2.6. Bird flight

 

The non-dependence of bird flight on quantum effects is irrelevant, because 1) bird flight is understood and consciousness is not, and 2) there is no suggestion of macroscopic quantum states relating to bird flight.  

 

3. The role and function of consciousness

 

Although Litt et al did not discuss it, the role/function of consciousness is perhaps the most important question we face. Because evoked potentials and other measurable brain electrical activity correlating with conscious perceptions occur after subjects have responded to those perceptions (e.g. Velmans, 1991), neurocomputationalists conclude that consciousness is epiphenomenal and illusory (Dennett, 1991; Dennett & Kinsbourne, 1992; Koch & Crick, 2001; Wegner, 2002). The party line in cognitive neuroscience is that we react unconsciously, after which (a third of a second behind reality) we construct and falsely remember being and acting in the here and now. “We are merely helpless spectators” as T.H. Huxley put it. Even unified conscious experience is deemed a mirage (e.g. Dennett, 1991). Maybe so, but evidence suggests backward time effects occur in the brain (e.g. Libet et al, 1979). Quantum entanglement apparently depends on seemingly backward time effects which, as unconscious quantum information, can potentially rescue consciousness from the unfortunate position of illusory epiphenomenon (Hameroff, 2006a).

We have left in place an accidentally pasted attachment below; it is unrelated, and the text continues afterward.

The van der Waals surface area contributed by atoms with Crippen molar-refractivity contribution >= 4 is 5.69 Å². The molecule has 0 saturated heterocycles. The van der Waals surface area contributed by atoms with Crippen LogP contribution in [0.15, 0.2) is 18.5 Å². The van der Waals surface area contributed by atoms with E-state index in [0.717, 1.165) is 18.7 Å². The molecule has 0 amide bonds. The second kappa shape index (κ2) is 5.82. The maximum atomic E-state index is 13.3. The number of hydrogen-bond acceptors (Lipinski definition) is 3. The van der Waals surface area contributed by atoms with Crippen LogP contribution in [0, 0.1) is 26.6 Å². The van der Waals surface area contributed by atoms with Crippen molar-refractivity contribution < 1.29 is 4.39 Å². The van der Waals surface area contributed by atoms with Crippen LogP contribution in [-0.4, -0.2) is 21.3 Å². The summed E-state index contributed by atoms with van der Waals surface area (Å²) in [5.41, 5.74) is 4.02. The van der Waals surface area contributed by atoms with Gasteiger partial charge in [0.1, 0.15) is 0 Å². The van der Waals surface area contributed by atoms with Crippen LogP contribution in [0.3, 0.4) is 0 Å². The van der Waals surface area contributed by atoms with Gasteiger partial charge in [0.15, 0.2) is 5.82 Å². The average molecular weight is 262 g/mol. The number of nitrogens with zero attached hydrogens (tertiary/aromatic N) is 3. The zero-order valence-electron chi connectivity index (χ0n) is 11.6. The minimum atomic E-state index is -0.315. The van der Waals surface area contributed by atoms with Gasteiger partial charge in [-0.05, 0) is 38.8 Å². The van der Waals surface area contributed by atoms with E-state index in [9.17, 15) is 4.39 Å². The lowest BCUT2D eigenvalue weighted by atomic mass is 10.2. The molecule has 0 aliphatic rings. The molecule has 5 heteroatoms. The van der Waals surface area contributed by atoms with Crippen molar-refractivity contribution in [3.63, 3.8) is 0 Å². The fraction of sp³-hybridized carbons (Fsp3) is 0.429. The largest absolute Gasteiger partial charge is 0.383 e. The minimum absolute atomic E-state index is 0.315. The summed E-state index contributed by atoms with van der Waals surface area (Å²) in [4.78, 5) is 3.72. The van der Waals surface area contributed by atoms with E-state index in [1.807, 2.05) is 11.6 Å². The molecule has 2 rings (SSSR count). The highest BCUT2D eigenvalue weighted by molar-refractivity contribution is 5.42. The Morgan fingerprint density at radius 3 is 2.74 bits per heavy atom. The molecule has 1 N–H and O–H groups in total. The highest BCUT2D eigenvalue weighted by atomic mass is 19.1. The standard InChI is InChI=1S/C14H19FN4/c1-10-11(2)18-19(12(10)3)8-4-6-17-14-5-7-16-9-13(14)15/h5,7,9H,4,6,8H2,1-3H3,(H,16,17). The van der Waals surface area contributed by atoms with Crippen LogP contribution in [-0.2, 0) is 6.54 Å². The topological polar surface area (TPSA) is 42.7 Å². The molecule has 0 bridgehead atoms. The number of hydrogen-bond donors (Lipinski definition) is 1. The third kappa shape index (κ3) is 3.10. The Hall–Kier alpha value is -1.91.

4. Aspects of the brain requiring quantum effects

 

Litt et al state “The onus is on those who would appeal to quantum theory to show the existence of aspects of the brain that are not explained by neurocomputational theories, and that can be explained by quantum computation or associated mechanisms”.

 

In my opinion, neurocomputational theories fail to explain essential features of consciousness like binding, transition from unconscious activities to consciousness, non-algorithmic processing and the “hard problem” of subjective experience (Chalmers, 1996). However these are all arguable.

 

Instead I point to gamma synchrony electroencephalography (“EEG”), a candidate for the “neural correlate of consciousness” (the “NCC”). Gamma synchrony EEG (30 to 90 Hz) has been observed in hundreds of animal and human studies using multi-unit scalp, surface and implanted electrodes, and occurs within and across cortical areas, hemispheres, thalamus and even spinal cord (Schoffelen et al, 2005).